SBR is more formally known as Styrene Butadiene Rubber. It has an interesting chemistry, with different forms used for different purposes, but in the paving trade, it's most common use is to 'beef up' mortars and concretes. In our trade, it's most commonly used in its form as a thickish, gloopy white liquid, which echoes its roots as a synthetic latex. It is not 'pure' SBR, but a co-polymer which has been doctored and doped and diluted to give it the properties we need in the construction industry (elsewhere it is a major component of tyres and carpet backing amongst other things!)
It's usually sold in 5 litre containers, but regular users will purchase it in 25 litre or even 205 litre drums. Most suppliers simply label it as 'SBR', but there are several brands which prefer a fancy name in the belief that it will suggest super powers. It typically costs around £3 - £6 per litre, plus the dreaded VAT, so expect to pay £ 20-30 for a 5 litre container.
It's said to have a shelf life of 12 months, but I suspect that is the inherent conservatism of manufacturers looking to flog more of their product. Certainly, on smaller, non-critical jobs, SBR just past its second birthday has performed perfectly well.
Beyond that age, small rubbery-latexy clumps tend to form within the liquid, and it's probably wisest to invest in a new container.
When added to a standard mortar or concrete mix, SBR significantly enhances its adhesive strength: I usually inform enquirers that it helps mortar stick like the proverbial to a blanket!
But it does much more than this. It makes mixes much harder, more resistant to abrasion, and it can make them more or less waterproof.
Other reported benefits include:
- Much reduced water:cement ratio improves strength and workability
- Reduced laitance in fresh mortars and concretes
- Reduced susceptibility to freezing
- Reduced incidence of surface dusting on concrete floors and screeds
- Reduced susceptibility to salts/efflorescence
- Reduced susceptibility to cracking and shrinkage
- Increased flexibility of mortars
- Improved resistance to damp and water vapour
- Improved resistance to a wide range of common chemicals
- Enables fine mortars to be laid as much thinner layers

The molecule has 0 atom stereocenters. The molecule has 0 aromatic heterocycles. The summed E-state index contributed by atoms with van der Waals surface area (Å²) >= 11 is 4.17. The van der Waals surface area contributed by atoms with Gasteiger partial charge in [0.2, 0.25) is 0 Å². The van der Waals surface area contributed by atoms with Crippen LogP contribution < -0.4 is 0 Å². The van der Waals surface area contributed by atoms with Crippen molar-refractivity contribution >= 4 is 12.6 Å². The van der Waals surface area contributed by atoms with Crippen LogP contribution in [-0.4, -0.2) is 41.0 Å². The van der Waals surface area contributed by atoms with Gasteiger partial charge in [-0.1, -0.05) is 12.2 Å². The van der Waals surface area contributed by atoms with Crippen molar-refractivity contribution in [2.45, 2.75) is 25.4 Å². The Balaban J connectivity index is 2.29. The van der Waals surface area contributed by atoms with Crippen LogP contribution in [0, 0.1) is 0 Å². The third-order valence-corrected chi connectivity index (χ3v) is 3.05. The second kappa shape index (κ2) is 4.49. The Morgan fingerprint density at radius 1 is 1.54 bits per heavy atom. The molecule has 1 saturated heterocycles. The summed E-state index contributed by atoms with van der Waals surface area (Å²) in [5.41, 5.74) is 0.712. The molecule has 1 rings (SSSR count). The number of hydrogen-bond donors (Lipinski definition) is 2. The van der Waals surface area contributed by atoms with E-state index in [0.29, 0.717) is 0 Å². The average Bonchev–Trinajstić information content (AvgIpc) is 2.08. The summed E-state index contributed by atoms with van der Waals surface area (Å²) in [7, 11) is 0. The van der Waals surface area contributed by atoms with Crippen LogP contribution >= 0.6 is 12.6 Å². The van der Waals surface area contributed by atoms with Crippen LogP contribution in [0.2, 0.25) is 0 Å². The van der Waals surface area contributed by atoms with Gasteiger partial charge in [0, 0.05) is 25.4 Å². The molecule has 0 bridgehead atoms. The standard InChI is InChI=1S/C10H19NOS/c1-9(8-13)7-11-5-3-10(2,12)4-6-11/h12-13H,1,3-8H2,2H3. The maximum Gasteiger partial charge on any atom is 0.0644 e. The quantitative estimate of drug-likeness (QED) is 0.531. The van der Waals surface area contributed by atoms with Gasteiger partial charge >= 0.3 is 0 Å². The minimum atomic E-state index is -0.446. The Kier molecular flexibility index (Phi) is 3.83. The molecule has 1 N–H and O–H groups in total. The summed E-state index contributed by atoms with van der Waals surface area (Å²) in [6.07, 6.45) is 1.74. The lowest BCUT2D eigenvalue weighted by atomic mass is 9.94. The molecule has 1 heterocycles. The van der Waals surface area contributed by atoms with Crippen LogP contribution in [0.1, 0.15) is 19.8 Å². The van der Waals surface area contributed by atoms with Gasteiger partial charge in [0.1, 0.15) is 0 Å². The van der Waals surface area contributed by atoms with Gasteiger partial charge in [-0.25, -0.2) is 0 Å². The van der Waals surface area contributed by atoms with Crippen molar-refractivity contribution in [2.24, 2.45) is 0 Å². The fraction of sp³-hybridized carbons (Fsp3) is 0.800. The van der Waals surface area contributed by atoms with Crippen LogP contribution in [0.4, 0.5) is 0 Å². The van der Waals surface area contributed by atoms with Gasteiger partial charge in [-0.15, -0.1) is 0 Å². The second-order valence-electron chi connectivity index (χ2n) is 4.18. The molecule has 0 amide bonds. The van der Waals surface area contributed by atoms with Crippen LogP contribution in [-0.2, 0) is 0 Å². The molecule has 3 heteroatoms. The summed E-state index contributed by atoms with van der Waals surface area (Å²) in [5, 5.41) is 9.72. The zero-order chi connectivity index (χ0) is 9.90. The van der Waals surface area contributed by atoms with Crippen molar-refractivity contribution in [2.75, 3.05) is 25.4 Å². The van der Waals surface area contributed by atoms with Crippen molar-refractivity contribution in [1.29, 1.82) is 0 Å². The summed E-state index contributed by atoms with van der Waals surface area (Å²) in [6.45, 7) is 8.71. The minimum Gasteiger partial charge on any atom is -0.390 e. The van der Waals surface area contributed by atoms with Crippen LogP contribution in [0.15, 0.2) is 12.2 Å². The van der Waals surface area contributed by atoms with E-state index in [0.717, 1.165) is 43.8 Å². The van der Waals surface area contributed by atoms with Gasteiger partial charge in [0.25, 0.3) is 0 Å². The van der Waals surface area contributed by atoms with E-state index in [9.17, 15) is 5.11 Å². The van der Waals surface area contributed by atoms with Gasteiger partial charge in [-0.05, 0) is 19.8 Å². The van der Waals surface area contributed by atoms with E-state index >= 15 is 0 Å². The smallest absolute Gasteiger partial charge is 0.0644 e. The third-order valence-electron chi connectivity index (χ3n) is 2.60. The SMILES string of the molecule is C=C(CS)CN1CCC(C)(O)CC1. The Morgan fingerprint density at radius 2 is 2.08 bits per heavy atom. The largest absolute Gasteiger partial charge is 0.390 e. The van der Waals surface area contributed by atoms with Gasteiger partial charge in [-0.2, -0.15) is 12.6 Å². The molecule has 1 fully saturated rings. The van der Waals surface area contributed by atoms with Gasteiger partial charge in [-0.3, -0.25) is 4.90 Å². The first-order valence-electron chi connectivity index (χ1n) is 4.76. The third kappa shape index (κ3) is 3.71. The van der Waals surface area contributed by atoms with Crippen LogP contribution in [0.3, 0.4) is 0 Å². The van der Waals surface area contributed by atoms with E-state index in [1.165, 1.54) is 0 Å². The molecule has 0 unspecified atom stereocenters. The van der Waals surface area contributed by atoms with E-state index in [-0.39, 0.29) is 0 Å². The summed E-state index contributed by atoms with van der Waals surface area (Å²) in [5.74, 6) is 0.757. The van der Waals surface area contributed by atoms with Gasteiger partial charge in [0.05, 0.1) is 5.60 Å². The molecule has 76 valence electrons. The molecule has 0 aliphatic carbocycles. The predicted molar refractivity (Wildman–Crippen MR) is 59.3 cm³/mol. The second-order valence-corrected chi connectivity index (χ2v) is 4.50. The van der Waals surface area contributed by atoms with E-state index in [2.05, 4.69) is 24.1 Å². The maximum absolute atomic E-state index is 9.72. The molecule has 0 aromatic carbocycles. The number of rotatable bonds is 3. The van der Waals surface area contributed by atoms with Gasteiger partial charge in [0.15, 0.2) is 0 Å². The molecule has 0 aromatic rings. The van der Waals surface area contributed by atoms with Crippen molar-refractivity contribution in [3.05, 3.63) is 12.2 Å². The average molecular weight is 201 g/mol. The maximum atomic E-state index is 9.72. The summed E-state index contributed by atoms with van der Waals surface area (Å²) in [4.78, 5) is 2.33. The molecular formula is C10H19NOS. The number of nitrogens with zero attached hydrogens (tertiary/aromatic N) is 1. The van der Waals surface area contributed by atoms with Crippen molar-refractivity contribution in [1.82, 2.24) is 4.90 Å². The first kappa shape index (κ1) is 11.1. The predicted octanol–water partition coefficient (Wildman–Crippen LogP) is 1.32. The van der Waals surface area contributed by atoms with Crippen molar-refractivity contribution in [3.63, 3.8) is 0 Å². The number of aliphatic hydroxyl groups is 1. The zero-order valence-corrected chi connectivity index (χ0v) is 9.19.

Surely there must be some drawbacks, I hear you cry, otherwise we'd all be using it in everything we do, wouldn't we?
Well, the most important drawback, if that is the correct term, is that it significantly reduces the working life of a mortar or concrete. Whereas we might reasonably expect to have 30-40 minutes of working time with a standard mortar, when dosed with SBR, that is normally reduced to something more like 10-15 minutes. Consequently, a SBR-enhanced mortar or concrete needs using quickly. And it needs using cleanly !
As already mentioned, this stuff sticks, so any spills, snots or splashes not cleaned up more or less immediately, could be there for quite some time.
SBR is a versatile product and it would be practically impossible to provide a comprehensive list of all its potential uses in the paving trade, but here are some of those more commonly encountered:
There is no simple answer to this because each brand is diluted to a different degree. Some of the more expensive brand names will have very little dilution, but you can be sure that the cheaper 'bargain' packs will have been thinned to a much greater extent.
So the only guidance is to follow the guidance given on the container. This will typically suggest a rate of so many millilitres per kilogram of cement, rather than the more usual building trade measure of 'a splash per shovelful'.
For a typical (and readily available) good quality SBR product, the suggested dosage rate is 200ml per kg of cement (5 litres per 25kg bag).
This will produce a very strong mortar (or concrete) and it may be considered that such a mortar is unnecessarily tough for the job in hand. F'rinstance, does a patio or light-use driveway really need a bedding mortar which sets like iron in next to no time? In such cases, it may be more reasonable to halve the suggested dosage. However, for pointing mixes, especially in high traffic areas, 200ml/kg can usually be justified.
This may have already been mentioned, but SBR mortar really, REALLY sticks. As a know-it-all 21 year old, I used it to point setts on a town centre job and, with the wisdom available only to the young and precocious, decided I didn't need to bother with gloves. A month later, I still had the last few bits clinging to my fingernails.
Wipe any spills immediately with copious amounts of clean water. Then wipe it again. Wear gloves and long sleeves. Don't pick yer nose! Clean your tools in water every few minutes.
Manufacturers often claim that hardened SBR mortars can be removed using a thinner such as white spirit. Yeah! White spirit, a chisel and two weeks of your life!
While thinners such as White Spirit may just about expedite the eventual removal of unwanted SBR mortar (as long as it's relatively fresh) it's still a lot quicker to clean it up straightaway with a damp cloth and/or wash your mitts/trowels/mixer as soon as possible.
Never, ever, ever leave a SBR mortar or concrete in the drum of a mixer. Once it's mixed, empty it out, flush out the drum, then flush it out again.